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Weathering The Storm: Rabbis Responses in Times of Crisis

Weathering The Storm: Rabbi's Responses in Times of Crisis
Aug 06 2020 | 10:00 AM - 11:00 AM

Weathering The Storm: Rabbi's Responses in Times of Crisis

Summer Speaker Series

Presented by The Breman Museum in partnership with the Savannah Jewish Federation, Savannah Jewish Educational Alliance, and the Southern Jewish Historical Society


Rabbi Bailey Romano, Director of Education at Beth El Hebrew Congregation in Alexandria, VA, researched the work of three rabbis in Galveston, Memphis, and New Orleans during the 19th and and early 20th centuries, in her thesis, “Who by Fire and Who by Water: Rabbinical Responses to Select Epidemics and Natural Disasters in American Jewish History.” Her work extends the relatively new field of disaster history into an overlooked aspect of rabbinical leadership and service. During her 45-minute presentation, Rabbi Romano, whose personal experience of Hurricane Katrina inspired this work, will delve into the disaster responses of Rabbi Max Samfield in Memphis and Rabbi James K. Gutheim in New Orleans, Louisiana during major yellow fever outbreaks the 19th century; Rabbi Henry Cohen during the devastating Hurricane and Flood of 1900 in Galveston, Texas; concluding with an analysis of Rabbi Robert Loewy's rabbinic response to Hurricane Katrina and his perspectives on what we can learn from COVID-19.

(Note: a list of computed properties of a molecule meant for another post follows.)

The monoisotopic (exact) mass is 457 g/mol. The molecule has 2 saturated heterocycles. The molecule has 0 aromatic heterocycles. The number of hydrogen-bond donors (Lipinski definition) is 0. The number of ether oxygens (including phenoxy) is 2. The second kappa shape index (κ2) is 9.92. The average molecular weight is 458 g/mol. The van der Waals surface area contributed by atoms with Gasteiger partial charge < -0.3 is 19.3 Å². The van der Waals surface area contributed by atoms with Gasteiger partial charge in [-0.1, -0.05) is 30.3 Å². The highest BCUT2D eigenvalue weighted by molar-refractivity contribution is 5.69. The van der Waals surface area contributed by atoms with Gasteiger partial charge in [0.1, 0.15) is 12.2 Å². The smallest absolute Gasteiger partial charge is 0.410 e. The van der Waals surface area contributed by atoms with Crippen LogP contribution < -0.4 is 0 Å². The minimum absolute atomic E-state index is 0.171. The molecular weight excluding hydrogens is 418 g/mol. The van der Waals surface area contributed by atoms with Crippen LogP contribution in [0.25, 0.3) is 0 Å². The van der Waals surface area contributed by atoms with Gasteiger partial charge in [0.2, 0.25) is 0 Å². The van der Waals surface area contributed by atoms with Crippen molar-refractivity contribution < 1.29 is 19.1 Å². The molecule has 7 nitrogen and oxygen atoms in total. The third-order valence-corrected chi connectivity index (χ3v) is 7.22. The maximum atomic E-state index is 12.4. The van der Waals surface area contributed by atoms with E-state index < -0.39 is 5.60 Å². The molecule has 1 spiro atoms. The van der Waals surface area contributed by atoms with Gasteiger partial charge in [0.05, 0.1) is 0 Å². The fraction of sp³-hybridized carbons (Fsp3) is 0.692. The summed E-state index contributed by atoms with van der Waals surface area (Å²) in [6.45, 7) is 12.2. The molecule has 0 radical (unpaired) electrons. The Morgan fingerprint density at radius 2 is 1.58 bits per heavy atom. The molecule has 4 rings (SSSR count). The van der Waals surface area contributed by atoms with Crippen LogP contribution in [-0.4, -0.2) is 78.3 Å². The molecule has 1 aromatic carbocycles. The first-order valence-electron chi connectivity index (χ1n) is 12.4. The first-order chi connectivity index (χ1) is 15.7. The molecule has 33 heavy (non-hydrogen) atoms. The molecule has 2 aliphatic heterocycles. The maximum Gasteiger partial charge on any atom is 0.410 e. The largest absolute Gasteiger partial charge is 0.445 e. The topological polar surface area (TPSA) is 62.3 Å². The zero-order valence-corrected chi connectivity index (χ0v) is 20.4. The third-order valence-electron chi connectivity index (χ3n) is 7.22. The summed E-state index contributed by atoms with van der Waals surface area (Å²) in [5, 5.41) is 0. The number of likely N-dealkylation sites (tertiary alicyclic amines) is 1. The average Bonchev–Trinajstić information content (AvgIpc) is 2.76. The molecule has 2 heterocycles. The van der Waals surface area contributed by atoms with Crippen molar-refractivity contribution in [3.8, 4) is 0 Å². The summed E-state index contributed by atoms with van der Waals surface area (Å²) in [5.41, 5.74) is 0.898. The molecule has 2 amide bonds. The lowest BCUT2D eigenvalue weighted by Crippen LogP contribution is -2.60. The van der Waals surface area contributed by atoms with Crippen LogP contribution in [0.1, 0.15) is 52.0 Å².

When: Thursday, Aug 6th at 10AM 
Where: Zoom Registration
Cost: Free

This webinar will be held on the Zoom platform. By clicking the link you should be able to access the webinar, but if you have any issues here are some useful resources for troubleshooting before the day of the program.

How to join a Webinar in Zoom.

How to use the Webinar chat in Zoom.

How to use the Raise Hand feature to ask a question. 

Photograph ca. 1944. Irving's Market at 139 Chestnut Street SW. The little girl in the front is Marilyn Berkowitz Marks and the two behind her, left to right, are Helen Berkowitz Tulis and Shirley Berkowitz Brickman. Courtesy of the Ida Pearle and Joseph Cuba Archives for Southern Jewish History. 

           


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